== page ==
Pretty clear there were corners cut in this design (had to for a $200 printer), and to that point, here are the most glaring design problems with the Ender 3 (in no particular order), as well as any fixes for them by the community of makers at thingiverse:
- Filament enters the extruder mere mm from the greasy Z-axis lead screw (fixes here, here and here)
- There is a cut in the extrusion which cables are run through from the control board, problem is it has very sharp edges (fix here)
- The fan opening for the electronics is positioned below the home position for the hot end, and is facing up, so any garbage that falls down there can go into the fan (fix here)
- Cable management is a mess, and they can get caught during operation (fixes here and here)
- The back side of the display is flapping in the breeze (cover it up here)
- The extrusions are not flat on top, though they treat the design as though they were (requires shims).
- Mine did not include any manual, only the Ikea style assembly instructions (not a big deal but would be nice to have a setup guide for the menus and board pins).
- The Z-axis end stop had an indexing tab which put it near the limit for the adjustment range of the bed (had to modify the end stop bracket to lower it) - this may be something I am missing since I have not heard of this problem before.
- No bootloader on the main board which means there are a few extra steps to get Marlin installed.
- The location and design of the extruder makes it difficult to get the filament loaded.
- Mine is under extruding by a good margin (14%), possible fix with an extruder mod here.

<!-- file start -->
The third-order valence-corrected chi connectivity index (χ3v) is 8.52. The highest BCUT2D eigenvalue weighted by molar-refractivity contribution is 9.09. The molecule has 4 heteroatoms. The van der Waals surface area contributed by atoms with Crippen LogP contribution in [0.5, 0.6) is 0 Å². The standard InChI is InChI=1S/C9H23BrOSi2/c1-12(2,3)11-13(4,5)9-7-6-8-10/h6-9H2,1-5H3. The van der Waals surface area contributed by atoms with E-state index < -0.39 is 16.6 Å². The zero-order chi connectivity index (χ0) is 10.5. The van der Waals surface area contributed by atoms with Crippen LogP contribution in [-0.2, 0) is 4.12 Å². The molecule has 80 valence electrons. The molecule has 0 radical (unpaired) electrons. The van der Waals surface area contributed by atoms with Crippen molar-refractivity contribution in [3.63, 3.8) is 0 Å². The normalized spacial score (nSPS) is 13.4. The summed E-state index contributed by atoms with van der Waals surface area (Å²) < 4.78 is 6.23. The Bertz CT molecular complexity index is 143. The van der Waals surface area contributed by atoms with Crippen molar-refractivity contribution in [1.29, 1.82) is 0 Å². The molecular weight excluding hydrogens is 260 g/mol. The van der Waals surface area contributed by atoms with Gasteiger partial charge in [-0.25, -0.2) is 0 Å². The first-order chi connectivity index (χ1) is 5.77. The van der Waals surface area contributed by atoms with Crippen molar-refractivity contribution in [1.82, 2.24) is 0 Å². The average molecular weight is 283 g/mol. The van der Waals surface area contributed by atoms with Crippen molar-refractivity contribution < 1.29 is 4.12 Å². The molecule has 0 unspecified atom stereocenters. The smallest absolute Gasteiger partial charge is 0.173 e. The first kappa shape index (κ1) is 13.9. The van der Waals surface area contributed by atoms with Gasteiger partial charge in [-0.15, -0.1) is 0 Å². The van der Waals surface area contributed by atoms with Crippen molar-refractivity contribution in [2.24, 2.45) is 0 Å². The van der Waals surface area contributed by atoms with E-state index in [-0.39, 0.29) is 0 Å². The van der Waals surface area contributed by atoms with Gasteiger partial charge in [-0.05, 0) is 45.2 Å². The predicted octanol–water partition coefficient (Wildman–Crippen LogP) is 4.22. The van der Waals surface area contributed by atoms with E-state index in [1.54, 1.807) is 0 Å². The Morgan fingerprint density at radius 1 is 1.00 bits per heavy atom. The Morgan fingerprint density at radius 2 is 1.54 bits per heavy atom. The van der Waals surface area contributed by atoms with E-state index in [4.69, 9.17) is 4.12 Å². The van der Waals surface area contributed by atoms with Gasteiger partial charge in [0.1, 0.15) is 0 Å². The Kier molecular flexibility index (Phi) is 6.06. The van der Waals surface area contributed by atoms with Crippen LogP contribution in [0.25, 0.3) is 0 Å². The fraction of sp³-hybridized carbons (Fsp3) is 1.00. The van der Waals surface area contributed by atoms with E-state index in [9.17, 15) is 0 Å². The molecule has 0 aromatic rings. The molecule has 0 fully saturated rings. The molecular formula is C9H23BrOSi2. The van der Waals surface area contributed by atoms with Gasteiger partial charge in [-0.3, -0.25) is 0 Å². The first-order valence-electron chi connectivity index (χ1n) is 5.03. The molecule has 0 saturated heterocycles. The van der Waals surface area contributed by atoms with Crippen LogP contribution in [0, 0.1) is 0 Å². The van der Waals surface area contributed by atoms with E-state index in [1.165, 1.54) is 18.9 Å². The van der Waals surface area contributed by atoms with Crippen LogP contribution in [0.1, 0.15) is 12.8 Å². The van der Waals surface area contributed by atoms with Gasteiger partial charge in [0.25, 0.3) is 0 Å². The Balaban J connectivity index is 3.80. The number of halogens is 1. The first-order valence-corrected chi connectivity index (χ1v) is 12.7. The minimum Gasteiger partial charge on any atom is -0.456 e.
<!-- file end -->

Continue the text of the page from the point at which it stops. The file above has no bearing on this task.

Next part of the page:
Some of the good points are:
- It is relatively inexpensive at $200.
- 24V should help with heating things up faster.
- There is a large community for the CR10 and the Ender 3 is really just a small CR10.
- the carriages are metal and there did not seem to be any alignment issues with the wheels.
- All the holes for the parts were spot on.
- It was 60-70% assembled - though the base did need adjustment to sit flat.
- The build tac suface works well and is not glued on, but rather stuck to some hard plexi material so it can be easily removed or replaced.
- Cables and wires are well labeled, even at the motherboard end.
- They seem to have fixed several issues with earlier models of the Ender 3 so Creality is improving things.
I am probably biased against this printer after all the time I have wasted to get it working but I think the above is still pretty fair and I still have hope that I with some more work this printer can make some good prints.
My plan now is, instead of trying to fix something that is likely to never work right, I am going to try and swap the hot end with an E3D V6 clone and the extruder with a titan clone which I am going to mount as a direct drive. I am also going to install TL-Smoothers and install Marlin. I'm not going to spend much more time trying to fix on the Ender 3 until I get these upgrades installed, but may try some simple prints on it. Maybe if I am lucky I will get a good print out of this after that is all done. I do have a job though, and this printer has stolen most of my weekend so I am going to step away from it for a while (need to wait a couple weeks for parts anyway).